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Branched chain amino acids requirements and metabolism in pigs

Publikation: Bog/antologi/afhandling/rapportPh.d.-afhandlingForskning

Dokumenter

  • Elham Assadi Soumeh
There is an interest to reduce the dietary crude protein (CP) level to promote the gut health of piglets, eliminate the environmental nitrogen load from intensive pig farming, and to reduce diet costs. This is possible by estimating individual amino acid (AA) requirements and by optimizing the diet according to the ideal protein profile that is compatible with the animal AA demand for normal body function. During the past decades, it has been tried to understand and characterize branched chain amino acids (BCAA) requirements, biological importance, and mode of actions. This is interesting for two reasons: first, BCAA share the same enzymes in their catabolic pathways, and there is an interaction among them in a way that excess Leu for example increases the catabolism of them all and changes the requirements. Second, BCAA are not only building blocks of protein biosynthesis, but are also involved in important regulatory mechanisms and biological functions, e.g. muscle protein synthesis, chronic diseases, neurotransmitter biosynthesis, and so on. Identifying biomarkers of the BCAA status may help to understand their biological effects. The objectives of the current study were first to estimate Ile, Val, and Leu requirements in ratio to Lys for pigs after weaning and second, to study the metabolic profile in blood and urine of pigs fed with different BCAA in the diet, and finally, to identify the biomarkers of BCAA, when pigs were fed with the optimum dietary BCAA level to support the best growth performance.
Three dose-response studies were carried out to estimate the required standardized ileal digestible (SID) isoleucine (Ile), valine (Val), and Leu in ratio to lysine (Lys) for the highest growth performance as well as to collect blood and urine samples from pigs for further investigation. A non-targeted metabolomics study was thereafter conducted in order to screen the bio-fluids of pigs for discriminating metabolites and identify biomarkers of BCAA, when the pigs were fed the optimum level of BCAA for the highest growth performance. The results of the Ile dose-response study showed that the maximum animal performance was obtained from 0.51 to 0.53 SID Ile:Lys depending on the chosen performance trait and/or statistical model, and 0.52 SID Ile:Lys was concluded as the requirement. The increasing SID Val:Lys increased average daily feed intake (ADFI) and average daily gain (ADG), and the highest growth performance was obtained in pigs fed the 0.78 SID Val:Lys diet; it was not different from the results of pigs fed the 0.70 SID Val:Lys diet. The highest feed efficiency was obtained in pigs fed 0.70 SID Val:Lys, and the Val requirement was therefore defined at 0.70 SID Val:Lys for pigs after weaning. In the Leu study, the ADFI and ADG of pigs increased from 0.70 to 0.90 and remained constant thereafter. Pigs had the highest feed efficiency, when SID Leu:Lys was 0.80. The fitted curvilinear plateau model to animal growth performance traits estimated the minimum Leu requirements at 0.93.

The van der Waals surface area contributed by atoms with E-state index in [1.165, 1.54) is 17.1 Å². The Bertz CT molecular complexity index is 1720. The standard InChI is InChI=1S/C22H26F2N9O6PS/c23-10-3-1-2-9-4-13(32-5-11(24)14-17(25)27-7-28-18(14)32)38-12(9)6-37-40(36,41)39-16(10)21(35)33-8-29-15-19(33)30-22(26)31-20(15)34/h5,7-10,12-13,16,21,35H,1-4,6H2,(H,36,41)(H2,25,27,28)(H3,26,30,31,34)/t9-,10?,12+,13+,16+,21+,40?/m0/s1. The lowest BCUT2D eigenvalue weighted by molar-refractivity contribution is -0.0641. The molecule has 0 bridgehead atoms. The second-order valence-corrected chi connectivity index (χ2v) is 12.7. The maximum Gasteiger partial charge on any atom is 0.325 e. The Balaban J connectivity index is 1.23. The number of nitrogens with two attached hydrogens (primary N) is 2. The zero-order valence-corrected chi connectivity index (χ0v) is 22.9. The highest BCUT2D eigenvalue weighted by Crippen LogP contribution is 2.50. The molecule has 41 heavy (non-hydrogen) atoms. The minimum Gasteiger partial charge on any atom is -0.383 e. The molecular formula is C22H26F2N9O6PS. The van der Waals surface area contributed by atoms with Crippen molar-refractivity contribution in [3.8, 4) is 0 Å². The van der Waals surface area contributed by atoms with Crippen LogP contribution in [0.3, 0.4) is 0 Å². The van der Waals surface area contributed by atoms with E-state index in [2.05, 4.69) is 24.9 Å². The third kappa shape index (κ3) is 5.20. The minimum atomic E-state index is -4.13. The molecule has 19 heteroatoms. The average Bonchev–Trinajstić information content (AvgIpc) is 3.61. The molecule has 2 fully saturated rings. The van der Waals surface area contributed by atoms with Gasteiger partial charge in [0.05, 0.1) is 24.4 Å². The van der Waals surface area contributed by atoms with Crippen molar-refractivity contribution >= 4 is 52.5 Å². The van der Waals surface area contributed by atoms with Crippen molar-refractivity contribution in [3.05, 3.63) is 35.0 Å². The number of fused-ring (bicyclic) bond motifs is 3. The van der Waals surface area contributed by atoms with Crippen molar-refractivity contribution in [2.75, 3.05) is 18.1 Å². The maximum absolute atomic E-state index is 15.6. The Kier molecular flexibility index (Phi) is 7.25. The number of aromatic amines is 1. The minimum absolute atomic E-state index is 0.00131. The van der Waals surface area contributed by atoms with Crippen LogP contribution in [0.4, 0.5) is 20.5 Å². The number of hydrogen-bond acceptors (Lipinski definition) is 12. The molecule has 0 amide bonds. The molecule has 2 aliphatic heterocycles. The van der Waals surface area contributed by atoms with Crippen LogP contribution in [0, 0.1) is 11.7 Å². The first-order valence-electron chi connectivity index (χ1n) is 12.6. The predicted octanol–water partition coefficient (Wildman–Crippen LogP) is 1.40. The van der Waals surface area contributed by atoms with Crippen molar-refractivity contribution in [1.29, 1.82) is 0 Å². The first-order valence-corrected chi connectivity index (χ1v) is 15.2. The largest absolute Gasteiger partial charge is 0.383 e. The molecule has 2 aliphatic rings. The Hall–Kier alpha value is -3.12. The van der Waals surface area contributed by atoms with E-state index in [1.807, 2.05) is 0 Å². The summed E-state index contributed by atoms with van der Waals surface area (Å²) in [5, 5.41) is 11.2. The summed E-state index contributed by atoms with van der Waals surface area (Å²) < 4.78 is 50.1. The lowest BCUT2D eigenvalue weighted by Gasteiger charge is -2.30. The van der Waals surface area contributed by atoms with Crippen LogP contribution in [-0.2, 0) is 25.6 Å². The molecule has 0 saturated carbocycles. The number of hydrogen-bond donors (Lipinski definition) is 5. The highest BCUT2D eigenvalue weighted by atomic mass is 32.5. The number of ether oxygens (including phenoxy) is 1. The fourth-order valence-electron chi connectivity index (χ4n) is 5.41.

Metabolomics, one of the last “-omics”, is a global analysis and interpretation of metabolome in specific health or nutritional status. Non-targeted metabolomics is used for screening the metabolic profile, and the metabolic signature could be used for hypothesis generation. The results of a non-targeted LC-MS metabolomics approach in the current study provided novel knowledge of the metabolic response of pigs to increasing dietary BCAA and enabled us to identify the biomarkers of BCAA in plasma and urine of pigs when fed the optimum dietary Ile, Val, and Leu for the highest growth performance.
Plasma 3-methyl-2-oxovaleric acid, Tyr, hypoxanthine, Trp, indoxylsulfuric acid, glycocholic acid, tauroursodeoxycholic acid, taurocholic acid, LysoPC and urinary phenylacetylglycine, hippuric acid, itaconic acid, Ile 3-hydroxy-3-methyl-glutaric acid, and 2-methylbutyrylglycine were discriminating the pigs fed the increasing dietary SID Ile:Lys level. The most important discriminating metabolites to increasing SID Val:Lys in the diet were plasma hippuric acid, Trp, arachidonic acid ethyl ester, docosahexaenoic acid ethyl ester and urinary 2-pyrrolidinone, glutamate, creatinine, and acetyl-DL-leucine. The metabolites altered by increasing SID Leu:Lys in the diet were plasma Phe, α-ketoisovaleric acid, creatine, Ile, 3-methyl-oxovaleric acid, Trp and urinary Ile, glutamate, choline, cytosine, 3-hydroxy-2-methyl-[S-(R,R)]-butanoic acid, acetyl-DL-valine, L-2-aminoadipic acid, 2-methylbutyrylglycine, Tyr, and L-ascorbic acid. Among the identified metabolites, those that could be linked to the animal growth performance were plasma glycocholic acid and taurocholic acid which were concluded as biomarkers of the optimum dietary Ile level. Plasma creatine, urinary 2-aminoadipic acid, ascorbic acid, and choline were identified as biomarkers of the optimum dietary Leu level. The optimum dietary Val had a less pronounced metabolic signature in plasma and urine of the pigs. The identified biomarkers are important intermediate metabolites involved in different metabolic pathways. The biomarkers could potentially be used as response criteria in dose-response studies and should be assessed in further details to see if they can replace or complement traditional methods.  
OriginalsprogEngelsk
Antal sider123
StatusUdgivet - 2015

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